That said, if you’re experiencing persistent nausea without a clear cause, it’s generally recommended that you seek medical attention to identify any possible underlying causes—whether physical, such as irritable bowel syndrome, or mental, such as bipolar disorder, depression, or anxiety. 

Occasional anxiety vs. anxiety disorders

Virtually everyone will experience feelings of anxiety at some time or another. Occasional anxiety is normal. However, it may qualify as one of the mental health conditions under the umbrella of anxiety disorders when these feelings are persistent, difficult to control and interfere with daily life. 

According to the Anxiety and Depression Association of America, there are various types of anxiety disorders, any of which could potentially contribute to feelings of nausea. For example, someone with generalized anxiety disorder may experience this anxiety symptom as a result of frequent worry about possible future events. A person with panic disorder could feel nauseated due to the fear they feel at the prospect of having another panic attack. A person with social anxiety disorder might experience nausea the night before a social event.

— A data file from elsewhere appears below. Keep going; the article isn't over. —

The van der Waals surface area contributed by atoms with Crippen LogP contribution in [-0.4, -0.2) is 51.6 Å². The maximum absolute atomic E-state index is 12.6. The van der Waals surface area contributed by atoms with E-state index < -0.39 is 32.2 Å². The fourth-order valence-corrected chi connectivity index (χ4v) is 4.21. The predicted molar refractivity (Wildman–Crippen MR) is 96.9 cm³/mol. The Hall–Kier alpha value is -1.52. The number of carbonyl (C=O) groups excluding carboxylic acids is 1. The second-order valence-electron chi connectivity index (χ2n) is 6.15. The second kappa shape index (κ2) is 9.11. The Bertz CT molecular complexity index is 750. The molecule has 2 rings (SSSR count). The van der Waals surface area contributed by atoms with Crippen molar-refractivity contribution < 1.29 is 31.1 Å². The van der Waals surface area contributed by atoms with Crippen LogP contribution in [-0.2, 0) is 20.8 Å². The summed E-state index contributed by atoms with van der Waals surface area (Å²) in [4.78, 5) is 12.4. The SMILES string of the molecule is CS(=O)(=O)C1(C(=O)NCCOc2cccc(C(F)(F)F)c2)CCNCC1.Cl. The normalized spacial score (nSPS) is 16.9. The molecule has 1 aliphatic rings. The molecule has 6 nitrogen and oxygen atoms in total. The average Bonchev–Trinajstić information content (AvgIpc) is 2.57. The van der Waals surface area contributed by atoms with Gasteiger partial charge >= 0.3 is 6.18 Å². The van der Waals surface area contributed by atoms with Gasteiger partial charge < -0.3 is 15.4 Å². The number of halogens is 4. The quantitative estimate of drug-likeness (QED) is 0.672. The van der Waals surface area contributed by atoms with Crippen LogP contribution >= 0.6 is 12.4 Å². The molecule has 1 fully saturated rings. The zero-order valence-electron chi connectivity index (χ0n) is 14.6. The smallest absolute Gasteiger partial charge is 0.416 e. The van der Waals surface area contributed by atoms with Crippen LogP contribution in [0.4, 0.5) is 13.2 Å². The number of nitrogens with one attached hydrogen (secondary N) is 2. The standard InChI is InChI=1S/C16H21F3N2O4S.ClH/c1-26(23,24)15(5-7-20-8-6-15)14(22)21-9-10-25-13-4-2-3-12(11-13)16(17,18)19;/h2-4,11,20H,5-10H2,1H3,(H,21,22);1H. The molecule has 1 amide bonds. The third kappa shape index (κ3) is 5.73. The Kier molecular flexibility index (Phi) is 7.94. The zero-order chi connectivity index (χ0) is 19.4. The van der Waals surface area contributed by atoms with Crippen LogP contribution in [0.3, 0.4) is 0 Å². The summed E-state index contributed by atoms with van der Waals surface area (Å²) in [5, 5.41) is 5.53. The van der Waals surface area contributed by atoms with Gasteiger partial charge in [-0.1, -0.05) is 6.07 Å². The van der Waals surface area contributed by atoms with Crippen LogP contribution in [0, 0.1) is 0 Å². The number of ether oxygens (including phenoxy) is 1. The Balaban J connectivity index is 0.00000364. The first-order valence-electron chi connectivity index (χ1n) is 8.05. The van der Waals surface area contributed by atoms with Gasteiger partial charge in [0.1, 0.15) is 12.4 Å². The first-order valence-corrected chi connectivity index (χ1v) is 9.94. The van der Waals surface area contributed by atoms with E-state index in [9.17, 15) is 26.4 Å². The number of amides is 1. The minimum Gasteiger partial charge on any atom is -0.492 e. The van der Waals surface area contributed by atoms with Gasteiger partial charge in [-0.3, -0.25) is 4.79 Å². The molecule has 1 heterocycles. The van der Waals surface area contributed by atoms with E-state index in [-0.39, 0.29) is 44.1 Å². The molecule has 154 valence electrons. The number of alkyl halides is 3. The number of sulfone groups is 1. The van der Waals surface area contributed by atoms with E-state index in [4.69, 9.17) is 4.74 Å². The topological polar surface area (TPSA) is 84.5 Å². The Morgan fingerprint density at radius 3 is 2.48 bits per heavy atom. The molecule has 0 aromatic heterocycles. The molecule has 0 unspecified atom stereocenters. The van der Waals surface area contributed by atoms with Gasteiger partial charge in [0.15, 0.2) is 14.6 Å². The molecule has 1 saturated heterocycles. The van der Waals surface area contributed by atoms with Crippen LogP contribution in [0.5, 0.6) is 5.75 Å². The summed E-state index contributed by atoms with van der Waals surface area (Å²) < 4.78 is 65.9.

If you’re routinely experiencing nausea along with other anxiety symptoms, it’s generally recommended that you meet with a mental health professional like a therapist or psychiatric provider for evaluation and treatment advice. Treatment options for anxiety disorder usually include therapy and anti-anxiety medication. Occasional, nonclinical anxiety could also cause nausea from time to time, but since an untreated anxiety disorder could result in more serious potentially long-term health consequences, it’s typically worth investigating whether one may be at play.

Tips for managing physical symptoms like nausea